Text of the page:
Employers can make decisions based on the employee’s work. If taking a medication represents a “direct threat,” the employer can act accordingly. Suboxone shouldn’t cause such a threat.

The decision cannot be made arbitrarily. The employer should individually assess whether taking Suboxone would interfere with an applicant’s or employee’s “ability to effectively perform [their] job.”[5]

The providers at Bicycle Health will usually connect with employers, stating intoxication will not be an issue. Medical letters of support will not always fix the problem, but they can help advocate for you. Bicycle health (and other Suboxone providers) are usually quite familiar with how to provide these letters for their patients on MAT. 

Can You Work While on Suboxone?

Yes, absolutely. Many people hold down jobs, accept promotions, and lead teams while taking Suboxone. This prescription medication is both safe and effective. It shouldn’t interfere with your ability to do your job properly.

Suboxone is a combination of two medications:

  • Buprenorphine is a partial opioid, which means that it does not produce a “high” like full opioids do (such as heroin and oxycodone).
  • Naloxone is an opioid antagonist, which lowers the risk of misuse and overdose.

These two ingredients make Suboxone both effective and hard to misuse. Researchers say buprenorphine has only mild dependence potential, and adding naloxone makes misuse even less likely.[6] 

Can You Get Hired While on Suboxone?

Some employers use drug tests to screen potential staff. If you’re taking Suboxone, you may worry that you won’t get the job.

Buprenorphine (and therefore Suboxone) does not appear on most drug tests, but employers can request a special screen for buprenorphine. The ADA does not ban drug tests, so employers can test employees and job applicants for any drugs they choose. 

Disclosing MAT to Employers

It is very much the personal decision of the employee whether to disclose Suboxone treatment to their employer.

If you do take a drug test that is positive for Suboxone, tell your employer you’re taking Suboxone and be prepared to provide proof of your prescription, either from the prescription bottle itself with your name on it, or with a medical letter from your doctor.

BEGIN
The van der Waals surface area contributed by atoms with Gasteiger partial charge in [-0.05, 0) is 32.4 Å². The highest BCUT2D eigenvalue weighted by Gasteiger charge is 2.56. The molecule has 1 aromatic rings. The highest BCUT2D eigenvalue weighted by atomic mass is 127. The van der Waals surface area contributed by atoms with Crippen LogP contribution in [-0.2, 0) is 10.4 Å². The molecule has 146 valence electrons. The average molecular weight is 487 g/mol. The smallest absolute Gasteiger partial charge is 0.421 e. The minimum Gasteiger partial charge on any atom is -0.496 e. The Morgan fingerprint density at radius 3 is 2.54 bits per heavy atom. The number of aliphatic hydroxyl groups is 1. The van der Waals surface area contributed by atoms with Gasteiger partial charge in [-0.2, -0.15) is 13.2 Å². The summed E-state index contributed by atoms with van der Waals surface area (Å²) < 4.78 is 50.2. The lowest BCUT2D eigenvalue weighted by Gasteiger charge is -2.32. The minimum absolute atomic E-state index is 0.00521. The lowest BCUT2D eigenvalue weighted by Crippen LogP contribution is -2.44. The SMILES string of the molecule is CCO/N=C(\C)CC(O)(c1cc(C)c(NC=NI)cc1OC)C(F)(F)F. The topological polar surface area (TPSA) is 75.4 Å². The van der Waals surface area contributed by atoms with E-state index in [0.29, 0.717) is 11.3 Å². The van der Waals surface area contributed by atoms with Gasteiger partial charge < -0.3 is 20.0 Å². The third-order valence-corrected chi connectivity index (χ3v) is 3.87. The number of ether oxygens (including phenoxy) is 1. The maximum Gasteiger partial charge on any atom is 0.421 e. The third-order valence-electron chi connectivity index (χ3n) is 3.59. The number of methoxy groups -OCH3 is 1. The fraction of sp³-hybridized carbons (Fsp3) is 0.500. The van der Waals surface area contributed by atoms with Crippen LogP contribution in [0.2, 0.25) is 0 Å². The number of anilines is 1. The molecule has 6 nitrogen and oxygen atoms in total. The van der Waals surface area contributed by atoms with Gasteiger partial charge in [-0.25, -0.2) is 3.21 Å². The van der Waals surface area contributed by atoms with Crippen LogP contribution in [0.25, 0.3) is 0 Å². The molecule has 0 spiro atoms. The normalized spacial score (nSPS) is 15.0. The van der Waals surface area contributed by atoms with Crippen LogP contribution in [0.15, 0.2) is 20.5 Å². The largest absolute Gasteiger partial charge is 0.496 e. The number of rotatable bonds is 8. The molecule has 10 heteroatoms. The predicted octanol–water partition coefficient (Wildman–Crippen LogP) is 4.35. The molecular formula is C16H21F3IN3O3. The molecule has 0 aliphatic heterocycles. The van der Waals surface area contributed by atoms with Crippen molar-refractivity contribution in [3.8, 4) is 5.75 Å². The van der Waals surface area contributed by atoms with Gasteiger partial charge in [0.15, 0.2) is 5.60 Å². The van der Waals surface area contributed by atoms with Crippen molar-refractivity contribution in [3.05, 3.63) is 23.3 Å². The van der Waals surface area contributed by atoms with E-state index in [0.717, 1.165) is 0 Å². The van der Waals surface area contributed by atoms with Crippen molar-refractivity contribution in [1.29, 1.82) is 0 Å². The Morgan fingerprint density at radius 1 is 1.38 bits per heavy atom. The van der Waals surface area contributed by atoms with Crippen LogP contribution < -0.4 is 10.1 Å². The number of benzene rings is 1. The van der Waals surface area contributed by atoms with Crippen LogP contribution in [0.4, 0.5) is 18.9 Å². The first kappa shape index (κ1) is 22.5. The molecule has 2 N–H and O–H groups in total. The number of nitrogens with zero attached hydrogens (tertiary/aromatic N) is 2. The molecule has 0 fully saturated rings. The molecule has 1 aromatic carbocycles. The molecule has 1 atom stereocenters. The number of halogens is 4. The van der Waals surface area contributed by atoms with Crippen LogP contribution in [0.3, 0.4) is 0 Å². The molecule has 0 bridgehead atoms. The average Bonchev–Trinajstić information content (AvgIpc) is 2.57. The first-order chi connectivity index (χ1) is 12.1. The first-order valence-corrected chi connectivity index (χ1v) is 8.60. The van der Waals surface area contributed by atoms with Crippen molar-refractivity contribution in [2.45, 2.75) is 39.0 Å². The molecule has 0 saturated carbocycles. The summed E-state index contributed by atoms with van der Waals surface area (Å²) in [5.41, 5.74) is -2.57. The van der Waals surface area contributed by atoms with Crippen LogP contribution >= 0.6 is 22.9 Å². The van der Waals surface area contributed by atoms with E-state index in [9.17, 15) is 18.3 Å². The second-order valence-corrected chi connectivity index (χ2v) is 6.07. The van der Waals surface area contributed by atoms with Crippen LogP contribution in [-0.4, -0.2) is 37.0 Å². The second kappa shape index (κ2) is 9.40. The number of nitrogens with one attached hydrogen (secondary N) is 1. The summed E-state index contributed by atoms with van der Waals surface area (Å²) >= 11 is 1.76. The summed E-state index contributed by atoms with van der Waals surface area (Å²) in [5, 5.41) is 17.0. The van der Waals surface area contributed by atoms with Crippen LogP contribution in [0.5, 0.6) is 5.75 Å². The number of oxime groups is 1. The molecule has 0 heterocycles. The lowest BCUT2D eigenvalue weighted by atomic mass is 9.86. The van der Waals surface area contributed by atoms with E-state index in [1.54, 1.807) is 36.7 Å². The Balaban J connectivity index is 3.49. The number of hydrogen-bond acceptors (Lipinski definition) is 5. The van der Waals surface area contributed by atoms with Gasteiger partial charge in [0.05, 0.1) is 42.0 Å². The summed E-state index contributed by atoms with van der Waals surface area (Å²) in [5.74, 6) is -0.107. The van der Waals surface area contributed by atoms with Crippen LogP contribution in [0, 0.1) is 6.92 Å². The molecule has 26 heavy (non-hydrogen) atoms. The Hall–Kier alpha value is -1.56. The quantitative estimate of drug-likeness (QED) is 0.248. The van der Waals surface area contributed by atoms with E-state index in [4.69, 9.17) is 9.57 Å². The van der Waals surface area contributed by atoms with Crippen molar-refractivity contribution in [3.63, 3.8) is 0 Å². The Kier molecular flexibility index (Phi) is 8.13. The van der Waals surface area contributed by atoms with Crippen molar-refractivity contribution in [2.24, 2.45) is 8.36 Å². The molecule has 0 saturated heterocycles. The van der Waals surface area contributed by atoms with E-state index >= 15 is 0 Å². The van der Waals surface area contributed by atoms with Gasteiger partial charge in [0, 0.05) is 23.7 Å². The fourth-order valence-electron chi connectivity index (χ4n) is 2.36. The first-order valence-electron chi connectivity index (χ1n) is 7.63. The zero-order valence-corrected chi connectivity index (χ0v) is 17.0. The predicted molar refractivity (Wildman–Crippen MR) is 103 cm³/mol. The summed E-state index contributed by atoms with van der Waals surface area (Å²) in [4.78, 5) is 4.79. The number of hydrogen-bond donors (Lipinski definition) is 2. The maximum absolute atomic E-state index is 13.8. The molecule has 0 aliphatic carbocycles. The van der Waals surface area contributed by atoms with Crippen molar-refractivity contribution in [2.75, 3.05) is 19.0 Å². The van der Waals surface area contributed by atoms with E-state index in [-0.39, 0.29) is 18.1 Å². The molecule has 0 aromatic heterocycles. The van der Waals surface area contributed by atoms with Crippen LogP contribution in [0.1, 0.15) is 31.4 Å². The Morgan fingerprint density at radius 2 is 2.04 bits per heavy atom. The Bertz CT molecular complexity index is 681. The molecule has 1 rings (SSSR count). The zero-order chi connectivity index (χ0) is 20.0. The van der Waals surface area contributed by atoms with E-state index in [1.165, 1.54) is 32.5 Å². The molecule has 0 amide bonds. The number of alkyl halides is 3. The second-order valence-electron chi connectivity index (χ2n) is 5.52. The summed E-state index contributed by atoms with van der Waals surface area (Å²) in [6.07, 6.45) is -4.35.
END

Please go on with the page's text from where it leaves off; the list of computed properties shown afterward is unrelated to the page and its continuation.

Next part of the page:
Most employers cannot make employment decisions based on a person’s legal medication use. But (as prior cases prove) if an employee or applicant does not inform the employer about a prescription, the employer may incorrectly assume that a positive drug test is the result of illegal use. [7]

A failed test could ruin your career, but a frank conversation could save it. In this situation, it might be best to tell your employer about your Suboxone prescription.

You can also submit a physician’s letter saying the medication will not interfere with your ability to do the job safely. The providers at Bicycle Health can usually write these letters.

Ultimately, if you are unclear about what to do, we suggest contacting a legal aid organization or lawyer in your state for advice. Many legal aid organizations offer free consultations to people who cannot afford them.  

Common FAQs About Employment

Getting and keeping a job is an important part of recovery. It is usually illegal for employers to discriminate against people for taking Suboxone as prescribed. These are common questions we often hear:

Can you be on Suboxone and get a commercial driver’s License (CDL)?

Drivers can’t get a CDL while on a controlled substance without a prescription.[8] Depending on the state, some drivers can be considered medically unqualified if they take a medication listed in the federal Schedule of Controlled Substances.[9] Per this list, Suboxone is controlled.

Depending on where you live, you may need a note from your doctor, stating that your Suboxone doesn’t impair your ability to drive before you get a CDL, or complete additional requirements prior to getting a CDL. The best thing to do if this if driving is part of your job requirements is to speak to your local department of motor vehicles about the rules and regulations in your state. 

Can truck drivers take Suboxone?